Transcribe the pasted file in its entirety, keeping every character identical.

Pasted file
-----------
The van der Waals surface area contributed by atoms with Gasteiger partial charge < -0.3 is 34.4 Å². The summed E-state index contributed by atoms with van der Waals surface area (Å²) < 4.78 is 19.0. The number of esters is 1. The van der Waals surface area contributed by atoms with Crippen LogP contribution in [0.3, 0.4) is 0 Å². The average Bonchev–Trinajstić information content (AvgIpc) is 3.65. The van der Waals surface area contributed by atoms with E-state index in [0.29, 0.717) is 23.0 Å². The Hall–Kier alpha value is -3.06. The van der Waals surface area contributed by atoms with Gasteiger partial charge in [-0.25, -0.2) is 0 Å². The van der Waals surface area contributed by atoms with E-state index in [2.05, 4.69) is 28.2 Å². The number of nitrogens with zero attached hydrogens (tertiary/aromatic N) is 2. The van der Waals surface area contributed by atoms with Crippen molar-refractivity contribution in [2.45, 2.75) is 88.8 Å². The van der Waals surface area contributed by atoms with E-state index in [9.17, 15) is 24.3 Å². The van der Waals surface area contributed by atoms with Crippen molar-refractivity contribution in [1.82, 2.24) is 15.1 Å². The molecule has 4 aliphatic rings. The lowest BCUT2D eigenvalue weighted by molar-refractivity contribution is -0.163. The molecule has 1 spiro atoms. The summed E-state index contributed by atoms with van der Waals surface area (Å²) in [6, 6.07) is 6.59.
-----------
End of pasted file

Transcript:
The van der Waals surface area contributed by atoms with Gasteiger partial charge < -0.3 is 34.4 Å². The summed E-state index contributed by atoms with van der Waals surface area (Å²) < 4.78 is 19.0. The number of esters is 1. The van der Waals surface area contributed by atoms with Crippen LogP contribution in [0.3, 0.4) is 0 Å². The average Bonchev–Trinajstić information content (AvgIpc) is 3.65. The van der Waals surface area contributed by atoms with E-state index in [0.29, 0.717) is 23.0 Å². The Hall–Kier alpha value is -3.06. The van der Waals surface area contributed by atoms with Gasteiger partial charge in [-0.25, -0.2) is 0 Å². The van der Waals surface area contributed by atoms with E-state index in [2.05, 4.69) is 28.2 Å². The number of nitrogens with zero attached hydrogens (tertiary/aromatic N) is 2. The van der Waals surface area contributed by atoms with Crippen molar-refractivity contribution in [2.45, 2.75) is 88.8 Å². The van der Waals surface area contributed by atoms with E-state index in [9.17, 15) is 24.3 Å². The van der Waals surface area contributed by atoms with Crippen molar-refractivity contribution in [1.82, 2.24) is 15.1 Å². The molecule has 4 aliphatic rings. The lowest BCUT2D eigenvalue weighted by molar-refractivity contribution is -0.163. The molecule has 1 spiro atoms. The summed E-state index contributed by atoms with van der Waals surface area (Å²) in [6, 6.07) is 6.59.